MindFuel - SEAKR Engineering focuses on culture and future workplace in response to COVID-19

Derek du Preez Profile picture for user ddpreez July 6, 2020
Speaking at IFS’s virtual customer event, SEAKR Engineering discusses how the COVID-19 pandemic is making it rethink how and where employees work.

Image of a planet in space
(Image by LoganArt from Pixabay )

Although the COVID-19 pandemic is first and foremost a global health crisis, it has also unsurprisingly had significant consequences for the world of work. Nationwide lockdowns forced businesses (where they could) to rethink how they operate and it is anticipated that the shift to distributed teams will likely result in long-term changes in the way we work and the future workplace.

In addition to this, even as lockdowns ease in many countries and some employees return to the office, until there is a COVID-19 vaccine the way workspaces look and operate will need a considerable rethink. We have seen this in the response from enterprise technology vendors, which have released a swathe of solutions to help manage social distancing, monitor the health of employees, as well as procure PPE.

With all this in mind, it was noteworthy to hear how SEAKR Engineering is first and foremost considering company culture and is surveying employees on how they'd like to work going forward, in response to the pandemic. The assessment will likely have consequences for how the engineering company, which builds electronics that go into space, operates in the future.

Sara Green, Business Integration Manager at SEAKR Engineering, was speaking at IFS's MindFuel virtual event, which can be accessed here. For all of diginomica's coverage from MindFuel, take a look at our dedicated resource hub here.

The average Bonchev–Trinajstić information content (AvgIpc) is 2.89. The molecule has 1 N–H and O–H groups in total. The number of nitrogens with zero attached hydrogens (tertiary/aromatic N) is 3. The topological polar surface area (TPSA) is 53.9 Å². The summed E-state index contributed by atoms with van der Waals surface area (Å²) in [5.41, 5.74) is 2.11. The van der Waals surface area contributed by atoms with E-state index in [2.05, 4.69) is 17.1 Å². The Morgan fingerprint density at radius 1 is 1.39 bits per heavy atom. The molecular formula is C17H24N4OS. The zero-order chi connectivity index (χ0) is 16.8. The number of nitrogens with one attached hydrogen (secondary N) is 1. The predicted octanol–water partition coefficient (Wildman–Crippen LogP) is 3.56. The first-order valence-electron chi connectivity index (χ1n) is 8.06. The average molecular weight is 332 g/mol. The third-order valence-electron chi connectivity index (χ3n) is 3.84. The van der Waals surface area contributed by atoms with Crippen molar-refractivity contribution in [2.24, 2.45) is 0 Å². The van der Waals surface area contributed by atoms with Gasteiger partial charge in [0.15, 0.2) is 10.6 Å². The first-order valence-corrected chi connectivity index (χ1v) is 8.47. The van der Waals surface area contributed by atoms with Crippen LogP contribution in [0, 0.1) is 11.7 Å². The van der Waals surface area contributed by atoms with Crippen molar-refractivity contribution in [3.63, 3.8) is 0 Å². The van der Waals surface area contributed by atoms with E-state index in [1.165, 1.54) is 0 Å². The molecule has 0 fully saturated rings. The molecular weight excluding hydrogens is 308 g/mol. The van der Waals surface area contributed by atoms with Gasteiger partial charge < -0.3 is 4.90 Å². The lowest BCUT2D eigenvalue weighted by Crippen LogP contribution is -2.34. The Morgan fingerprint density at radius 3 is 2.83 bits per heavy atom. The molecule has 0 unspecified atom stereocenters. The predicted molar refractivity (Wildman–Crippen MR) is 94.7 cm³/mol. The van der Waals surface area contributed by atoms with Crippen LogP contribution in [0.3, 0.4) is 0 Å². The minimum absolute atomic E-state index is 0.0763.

Speaking about SEAKR Engineering's initial response to COVID-19 back in March when the realities of the virus began to grip the US, Green said that the company moved as many people to distributed working as possible, whilst making the necessary changes on the manufacturing site to ensure employees are safe. She explained:

March 13th was the last full day in the office. At that point things really started to escalate here in the US and a lot of companies started to make some adjustments to being on site, versus working remote. So our company was in line with that and we moved forward with pulling folks to a remote work from home environment.

Because of the nature of our work, there was some work that needed to be done on site. And being essential to that aspect we were able to continue to manufacture our products during that time. We limited the on-site access, so we could allow the folks that needed to be there to get the work done. We created two different shifts to ensure distancing and to also ensure everyone was safe and healthy and had the opportunity to clean up.

The rest of the company moved to a work from home environment and that has been progressively changing as the roles have changed and as people have been able to come back into the office. But there were definitely a couple of months where we were working through that and working to be super agile to make sure that we could be as productive as possible.

Culture at the core

As companies shift to working from home and put digital collaboration tools at the centre of their work, maintaining a company culture can feel precarious compared to an in-real-life office environment. SEAKR Engineering has been using video conferencing tools such as Zoom to carry out recreational activities for staff, such as happy hours or exercise classes, to continue team bonding and have some non-work time together.